Dual Database Architecture:
- The Dual Database Architecture refers to the Knowledge Base of identities separated from the federated agency-specific data.
- The Knowledge Base (KB) is composed of two parts: the Knowledge-based Identity Management (KIM) system and a Trusted Identifier Manager (TIM).
Knowledge-based Identity Management (KIM) System:
- Kept offline (powered down) unless actively processing data.
- Able to keep track of multiple representations of the same person.
- Enables higher accuracy in matching.
- Protects privacy by re-using non-personal references in reports and studies.
- Without a KB, PII must be pulled and transmitted for each data request.
- Enables longitudinal research by providing a single path for data flow.
- Limits the number of copies of identity data being transmitted to one.
- Completely removes any agency data, creating a wall of separation.
- Replaces personal information with a hashed cluster ID (KIM ID).
- Once the data have been processed by KIM, the personal information is no longer needed for research requests or for matching across agency data.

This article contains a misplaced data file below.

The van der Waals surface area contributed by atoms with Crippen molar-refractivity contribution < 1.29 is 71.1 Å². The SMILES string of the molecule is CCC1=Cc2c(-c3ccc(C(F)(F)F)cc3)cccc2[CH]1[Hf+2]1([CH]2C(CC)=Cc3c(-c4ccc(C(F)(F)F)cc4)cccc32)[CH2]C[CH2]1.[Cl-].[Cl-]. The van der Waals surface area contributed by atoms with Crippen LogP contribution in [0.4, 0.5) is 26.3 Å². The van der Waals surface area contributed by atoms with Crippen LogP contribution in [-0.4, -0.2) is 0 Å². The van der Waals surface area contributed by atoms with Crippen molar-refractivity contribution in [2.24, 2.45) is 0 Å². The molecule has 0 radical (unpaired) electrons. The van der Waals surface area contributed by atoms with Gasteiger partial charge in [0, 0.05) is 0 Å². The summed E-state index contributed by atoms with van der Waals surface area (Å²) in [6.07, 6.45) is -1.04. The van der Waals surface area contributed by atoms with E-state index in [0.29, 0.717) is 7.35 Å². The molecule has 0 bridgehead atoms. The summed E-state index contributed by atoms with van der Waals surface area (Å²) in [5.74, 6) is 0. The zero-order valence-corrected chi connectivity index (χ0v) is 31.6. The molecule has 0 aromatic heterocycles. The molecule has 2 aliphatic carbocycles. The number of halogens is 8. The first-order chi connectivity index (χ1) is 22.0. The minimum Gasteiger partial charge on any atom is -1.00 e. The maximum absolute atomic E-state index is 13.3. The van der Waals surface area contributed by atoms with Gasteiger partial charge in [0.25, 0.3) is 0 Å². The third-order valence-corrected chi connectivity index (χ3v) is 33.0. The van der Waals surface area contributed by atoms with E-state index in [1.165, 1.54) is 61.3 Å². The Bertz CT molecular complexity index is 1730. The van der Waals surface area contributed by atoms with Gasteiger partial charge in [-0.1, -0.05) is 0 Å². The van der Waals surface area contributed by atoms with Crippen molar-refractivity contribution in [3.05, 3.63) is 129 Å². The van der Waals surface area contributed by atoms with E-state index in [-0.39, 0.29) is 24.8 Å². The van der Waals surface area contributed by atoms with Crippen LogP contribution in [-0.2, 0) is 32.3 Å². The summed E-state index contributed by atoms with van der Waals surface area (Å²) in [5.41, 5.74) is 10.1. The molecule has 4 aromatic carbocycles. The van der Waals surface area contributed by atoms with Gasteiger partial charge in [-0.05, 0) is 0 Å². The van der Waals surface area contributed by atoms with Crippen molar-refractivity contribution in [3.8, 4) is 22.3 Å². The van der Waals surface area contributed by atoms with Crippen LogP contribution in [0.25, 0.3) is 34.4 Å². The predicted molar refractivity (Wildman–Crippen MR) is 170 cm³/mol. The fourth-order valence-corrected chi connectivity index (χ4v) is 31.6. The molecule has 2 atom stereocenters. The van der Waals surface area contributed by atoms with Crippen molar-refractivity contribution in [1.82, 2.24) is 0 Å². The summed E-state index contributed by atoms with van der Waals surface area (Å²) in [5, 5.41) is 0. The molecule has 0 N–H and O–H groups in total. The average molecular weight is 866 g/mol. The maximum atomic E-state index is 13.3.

Trusted Identifier Manager (TIM):
- After receiving a KIM ID, TIM assigns an agency-specific research ID.
- Agency records cannot be matched without approval from the agencies.
- When records from two state agencies require linking, TIM creates a temporary crosswalk and a research-specific substitute ID.
- The server that contains KIM/TIM is offline unless actively processing data.
Federated Agency-Specific Anonymized Data:
- Research data is on a physically separate server from personal information.
- Each agency retains ownership of its data, each agency has its own set of research IDs, and the agency data cannot be linked elsewhere without TIM.
- The anonymized agency data is updated with KIM to allow longitudinal use.
- In the event of a data breach, there is no connection between separate agencies’ records, and agency-specific IDs cannot be joined without TIM.
- Full extracts of multi-year state agency data are no longer needed because recent updates are the only extracts required from state agencies.
- Long-term studies can be supported and privacy protected using the consistent research IDs, rather than re-matching personal information.